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There happened a dispute betwixt the Argives and Lacedaemonians about a claim to the possession of Thyreatis. The Amphictyons gave their opinion for a trial of it by battle, so many and so many of a side, and the possession to go to the victor. The Lacedaemonians made choice of Othryades for their captain, and the Argives of Thersander. The battle was fought, and the only two survivors that appeared were Agenor and Chromius, both Argives, who carried their city the news of the victory. In this interim, Othryades, who was not as yet quite dead, made a shift to raise himself by the help of broken lances, gathered the shields of the dead together, and erected a trophy with this inscription upon it in his own blood. ‘To Jupiter the Guardian of Trophies.’ The controversy still depended, till the Amphictyons, upon an ocular examination of the matter, gave it for the Lacedaemonians.—This is according to Chrysermus, in his Third Book of the Peloponnesian History.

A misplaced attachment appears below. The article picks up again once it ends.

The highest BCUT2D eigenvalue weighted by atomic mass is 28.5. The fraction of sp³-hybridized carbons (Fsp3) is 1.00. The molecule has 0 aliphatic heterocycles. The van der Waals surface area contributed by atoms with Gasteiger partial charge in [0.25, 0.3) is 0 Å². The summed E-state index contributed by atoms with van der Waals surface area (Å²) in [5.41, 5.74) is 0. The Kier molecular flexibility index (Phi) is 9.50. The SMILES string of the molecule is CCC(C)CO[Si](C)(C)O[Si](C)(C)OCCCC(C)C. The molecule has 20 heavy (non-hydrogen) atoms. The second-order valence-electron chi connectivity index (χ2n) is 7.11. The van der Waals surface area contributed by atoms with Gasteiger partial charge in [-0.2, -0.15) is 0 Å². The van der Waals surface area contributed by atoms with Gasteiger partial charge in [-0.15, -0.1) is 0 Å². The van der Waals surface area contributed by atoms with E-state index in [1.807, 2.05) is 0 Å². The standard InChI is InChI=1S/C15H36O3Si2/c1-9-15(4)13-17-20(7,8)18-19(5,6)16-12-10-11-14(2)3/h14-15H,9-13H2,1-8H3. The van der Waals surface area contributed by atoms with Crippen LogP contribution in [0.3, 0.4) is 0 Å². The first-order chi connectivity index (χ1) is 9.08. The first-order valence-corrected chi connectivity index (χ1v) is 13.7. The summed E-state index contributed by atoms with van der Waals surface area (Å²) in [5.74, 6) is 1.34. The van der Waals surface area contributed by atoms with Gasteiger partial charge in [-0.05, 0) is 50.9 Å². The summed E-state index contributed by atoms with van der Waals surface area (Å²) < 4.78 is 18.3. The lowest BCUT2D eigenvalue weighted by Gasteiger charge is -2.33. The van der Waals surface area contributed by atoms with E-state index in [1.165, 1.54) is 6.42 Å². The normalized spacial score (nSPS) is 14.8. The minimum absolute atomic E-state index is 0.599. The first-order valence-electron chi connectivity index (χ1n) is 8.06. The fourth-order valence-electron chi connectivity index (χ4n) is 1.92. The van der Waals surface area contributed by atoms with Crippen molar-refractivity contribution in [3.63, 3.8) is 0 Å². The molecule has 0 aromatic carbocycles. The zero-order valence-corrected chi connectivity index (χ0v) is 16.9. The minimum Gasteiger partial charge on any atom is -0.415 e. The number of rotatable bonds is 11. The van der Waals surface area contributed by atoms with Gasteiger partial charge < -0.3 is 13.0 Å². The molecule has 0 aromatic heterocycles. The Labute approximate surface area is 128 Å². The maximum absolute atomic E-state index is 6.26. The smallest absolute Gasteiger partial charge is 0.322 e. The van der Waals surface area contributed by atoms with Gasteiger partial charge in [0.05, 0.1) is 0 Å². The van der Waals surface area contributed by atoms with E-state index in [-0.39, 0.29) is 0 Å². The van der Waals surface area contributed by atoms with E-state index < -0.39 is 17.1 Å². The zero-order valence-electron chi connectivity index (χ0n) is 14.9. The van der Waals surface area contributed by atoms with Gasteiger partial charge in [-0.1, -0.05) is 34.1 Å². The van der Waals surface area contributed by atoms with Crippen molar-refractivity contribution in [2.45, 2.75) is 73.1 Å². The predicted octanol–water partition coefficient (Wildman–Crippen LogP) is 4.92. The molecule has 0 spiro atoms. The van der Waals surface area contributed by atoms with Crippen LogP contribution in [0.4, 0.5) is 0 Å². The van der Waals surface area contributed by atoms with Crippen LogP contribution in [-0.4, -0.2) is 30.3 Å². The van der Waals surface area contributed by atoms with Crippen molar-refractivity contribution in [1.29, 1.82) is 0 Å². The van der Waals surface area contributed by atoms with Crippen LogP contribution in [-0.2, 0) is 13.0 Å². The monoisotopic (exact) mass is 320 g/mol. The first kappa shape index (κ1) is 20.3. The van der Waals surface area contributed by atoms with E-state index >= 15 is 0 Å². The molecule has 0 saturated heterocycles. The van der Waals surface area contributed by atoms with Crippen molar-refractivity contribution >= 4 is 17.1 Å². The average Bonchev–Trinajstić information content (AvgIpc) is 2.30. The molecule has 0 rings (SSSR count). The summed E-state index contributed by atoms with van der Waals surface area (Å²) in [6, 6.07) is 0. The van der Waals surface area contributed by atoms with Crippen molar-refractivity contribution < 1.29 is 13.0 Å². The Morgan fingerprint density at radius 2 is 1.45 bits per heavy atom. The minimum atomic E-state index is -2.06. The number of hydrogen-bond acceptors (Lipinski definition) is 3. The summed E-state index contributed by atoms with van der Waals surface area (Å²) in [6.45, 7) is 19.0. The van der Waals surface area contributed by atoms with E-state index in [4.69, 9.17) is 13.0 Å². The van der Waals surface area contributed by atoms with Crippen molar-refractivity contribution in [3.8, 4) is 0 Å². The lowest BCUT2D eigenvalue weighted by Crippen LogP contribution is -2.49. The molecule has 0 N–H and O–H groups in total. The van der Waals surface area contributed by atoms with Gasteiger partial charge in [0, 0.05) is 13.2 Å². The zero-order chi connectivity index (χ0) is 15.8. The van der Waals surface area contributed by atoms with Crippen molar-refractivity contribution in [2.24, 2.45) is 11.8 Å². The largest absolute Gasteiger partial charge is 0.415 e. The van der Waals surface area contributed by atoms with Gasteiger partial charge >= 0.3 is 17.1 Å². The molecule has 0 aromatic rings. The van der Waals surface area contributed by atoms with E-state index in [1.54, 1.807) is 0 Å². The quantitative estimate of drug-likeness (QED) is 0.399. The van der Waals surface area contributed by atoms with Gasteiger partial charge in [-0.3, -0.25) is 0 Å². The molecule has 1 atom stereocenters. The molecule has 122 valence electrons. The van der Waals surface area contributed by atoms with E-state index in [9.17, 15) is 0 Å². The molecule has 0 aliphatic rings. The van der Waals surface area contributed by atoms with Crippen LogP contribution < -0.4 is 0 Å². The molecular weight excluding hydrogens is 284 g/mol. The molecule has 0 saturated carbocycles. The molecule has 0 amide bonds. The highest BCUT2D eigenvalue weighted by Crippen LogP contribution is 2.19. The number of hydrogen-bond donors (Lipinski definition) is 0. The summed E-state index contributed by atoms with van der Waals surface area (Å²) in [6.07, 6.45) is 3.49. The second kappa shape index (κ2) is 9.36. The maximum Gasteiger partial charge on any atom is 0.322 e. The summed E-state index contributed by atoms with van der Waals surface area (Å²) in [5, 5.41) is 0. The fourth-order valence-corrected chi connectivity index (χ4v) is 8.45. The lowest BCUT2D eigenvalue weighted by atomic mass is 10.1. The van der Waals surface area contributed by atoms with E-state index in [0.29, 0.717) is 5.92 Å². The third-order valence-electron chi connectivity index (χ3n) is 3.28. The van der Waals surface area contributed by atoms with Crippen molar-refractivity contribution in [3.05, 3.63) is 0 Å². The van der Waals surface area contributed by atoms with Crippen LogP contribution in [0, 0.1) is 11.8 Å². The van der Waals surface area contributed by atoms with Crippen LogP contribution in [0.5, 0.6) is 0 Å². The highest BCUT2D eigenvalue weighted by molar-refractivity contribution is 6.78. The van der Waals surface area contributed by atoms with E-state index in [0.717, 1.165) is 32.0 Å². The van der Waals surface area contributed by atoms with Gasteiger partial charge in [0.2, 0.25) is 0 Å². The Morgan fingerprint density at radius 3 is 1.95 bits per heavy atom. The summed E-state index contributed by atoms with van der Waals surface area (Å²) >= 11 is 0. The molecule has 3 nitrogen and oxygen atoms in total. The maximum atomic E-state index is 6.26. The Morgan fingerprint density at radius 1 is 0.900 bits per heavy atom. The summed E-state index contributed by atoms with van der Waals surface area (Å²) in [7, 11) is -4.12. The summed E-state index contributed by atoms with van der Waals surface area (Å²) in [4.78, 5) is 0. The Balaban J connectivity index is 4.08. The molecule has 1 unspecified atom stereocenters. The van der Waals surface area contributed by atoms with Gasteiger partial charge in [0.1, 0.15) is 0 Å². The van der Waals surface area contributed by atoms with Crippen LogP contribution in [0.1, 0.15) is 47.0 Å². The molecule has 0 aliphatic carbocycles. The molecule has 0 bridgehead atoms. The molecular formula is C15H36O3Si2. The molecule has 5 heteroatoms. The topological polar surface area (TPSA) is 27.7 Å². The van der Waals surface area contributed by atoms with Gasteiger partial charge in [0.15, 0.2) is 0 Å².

[p. 453] In a war that the Romans had with the Samnites, they made Posthumius Albinus their general. He was surprised in the difficult pass called the Caudine Forks, where he was hemmed in and lost three legions, he himself likewise falling upon the place grievously wounded. In the dead of the night, finding himself near his end, he gathered together the targets of his dead enemies, and raised a trophy with them, which he inscribed with his hand dipped in blood, ‘Erected by the Romans to Jupiter, Guardian of the Trophies, for a victory over the Samnites.’ But Fabius Gurges, that was despatched away with troops under his command, so soon as he came to the place and saw the trophy, took up an auspicious omen upon it, fought the enemy, and overcame them, took their king prisoner, and sent him to Rome.—This is in the Third Book of Aristides Milesius's Italian History.

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